Denver and Rio Grande Railroad

In the middle nowhere on CO 149 is an old-school railroad crossing sign. You have to pay attention to see the narrow gauge tracks crossing the high meadow pasture.

What’s the story?

No one knows how human geography is going to pan out long term. The man who built the tracks had big dreams of a narrow gauge train over the mountains to Denver. I, personally, wish his dreams had come true, but instead we got the Cold War, and the Interstate Highway system. That man could not have known how it would eventually go with the automobile (or passenger planes), or that horses and trains were not going to be the foundation of human transportation forever. He could not have known that — in the future — a small mining town butted up against a cliff would not become a thriving metropolis, that its rich vein of ore would be exhausted or that the bottom would fall out of silver. The train ran well into the 1980s. 

And I could not have known the geography of my own life that would bring me to Monte Vista, Colorado, or that I would live across the street from — and be friends with — a man who loves trains so much that he and his brother collect old train cars. I could not have known that his wife and I would stand in the rain one lovely early summer day waiting to see a small engine cross that mountain pasture with my neighbor as engineer, blowing its horn, sounding for all the world like a big engine, echoing a time gone by.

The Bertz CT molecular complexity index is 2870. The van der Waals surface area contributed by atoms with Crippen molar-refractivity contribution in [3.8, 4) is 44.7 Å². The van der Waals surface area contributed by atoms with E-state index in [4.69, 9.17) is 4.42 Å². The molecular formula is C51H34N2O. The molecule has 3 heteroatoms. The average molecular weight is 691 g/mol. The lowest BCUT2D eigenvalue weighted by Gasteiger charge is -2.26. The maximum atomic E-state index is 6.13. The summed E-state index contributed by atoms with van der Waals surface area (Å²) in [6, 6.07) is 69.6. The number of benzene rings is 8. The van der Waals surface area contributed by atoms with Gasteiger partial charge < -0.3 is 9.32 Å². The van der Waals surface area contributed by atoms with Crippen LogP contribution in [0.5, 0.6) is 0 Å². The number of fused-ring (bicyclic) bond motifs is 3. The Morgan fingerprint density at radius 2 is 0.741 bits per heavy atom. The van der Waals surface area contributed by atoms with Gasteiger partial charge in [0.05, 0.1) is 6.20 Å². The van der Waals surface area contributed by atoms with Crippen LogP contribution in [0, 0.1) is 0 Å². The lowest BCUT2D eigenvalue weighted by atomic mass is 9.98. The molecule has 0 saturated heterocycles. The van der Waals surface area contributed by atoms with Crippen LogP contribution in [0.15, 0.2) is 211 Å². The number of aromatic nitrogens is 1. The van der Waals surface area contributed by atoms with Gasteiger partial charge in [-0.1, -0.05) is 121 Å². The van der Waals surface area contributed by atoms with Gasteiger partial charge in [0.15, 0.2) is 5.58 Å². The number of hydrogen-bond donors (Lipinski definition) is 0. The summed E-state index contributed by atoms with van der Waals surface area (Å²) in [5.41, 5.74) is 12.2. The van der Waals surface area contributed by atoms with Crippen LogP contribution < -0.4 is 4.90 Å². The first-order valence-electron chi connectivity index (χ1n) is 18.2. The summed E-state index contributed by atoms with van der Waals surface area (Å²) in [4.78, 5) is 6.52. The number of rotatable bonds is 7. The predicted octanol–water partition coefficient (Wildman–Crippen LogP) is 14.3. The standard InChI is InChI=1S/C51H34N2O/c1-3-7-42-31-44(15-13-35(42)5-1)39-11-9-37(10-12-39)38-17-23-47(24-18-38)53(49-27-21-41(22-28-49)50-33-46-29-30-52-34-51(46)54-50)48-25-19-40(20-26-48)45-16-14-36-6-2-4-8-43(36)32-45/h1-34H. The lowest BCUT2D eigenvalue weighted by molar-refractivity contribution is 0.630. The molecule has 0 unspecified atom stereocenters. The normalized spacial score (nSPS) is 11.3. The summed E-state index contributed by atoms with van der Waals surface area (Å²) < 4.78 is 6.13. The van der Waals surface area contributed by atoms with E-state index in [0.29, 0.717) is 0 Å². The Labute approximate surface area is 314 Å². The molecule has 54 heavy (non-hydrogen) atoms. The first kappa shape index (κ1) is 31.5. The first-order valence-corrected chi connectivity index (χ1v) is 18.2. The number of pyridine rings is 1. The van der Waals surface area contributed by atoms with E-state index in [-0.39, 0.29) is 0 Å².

P.S. Obviously, I took the video with my phone. In the video my friend asks me about my iPhone case which looks like a watercolor box that’s been used. I do lose it sometimes when I’m painting and have all kinds of colors out all over the place. :p

https://dailypost.wordpress.com/prompts/crossing/

7 thoughts on “Denver and Rio Grande Railroad

  1. That is really sweet. There have been many tracks a and stations now closed in Switzerland, in the name of progress, but the nostalgia of the closed stations remains.

    • Yep. I like trains and I wish I could go around the big valley where I live by train. I’d see a lot of my friends more often if I could walk downtown, get on the train, and ride it to the next small town — and all the towns are small. I think it’s a pity that isn’t possible.

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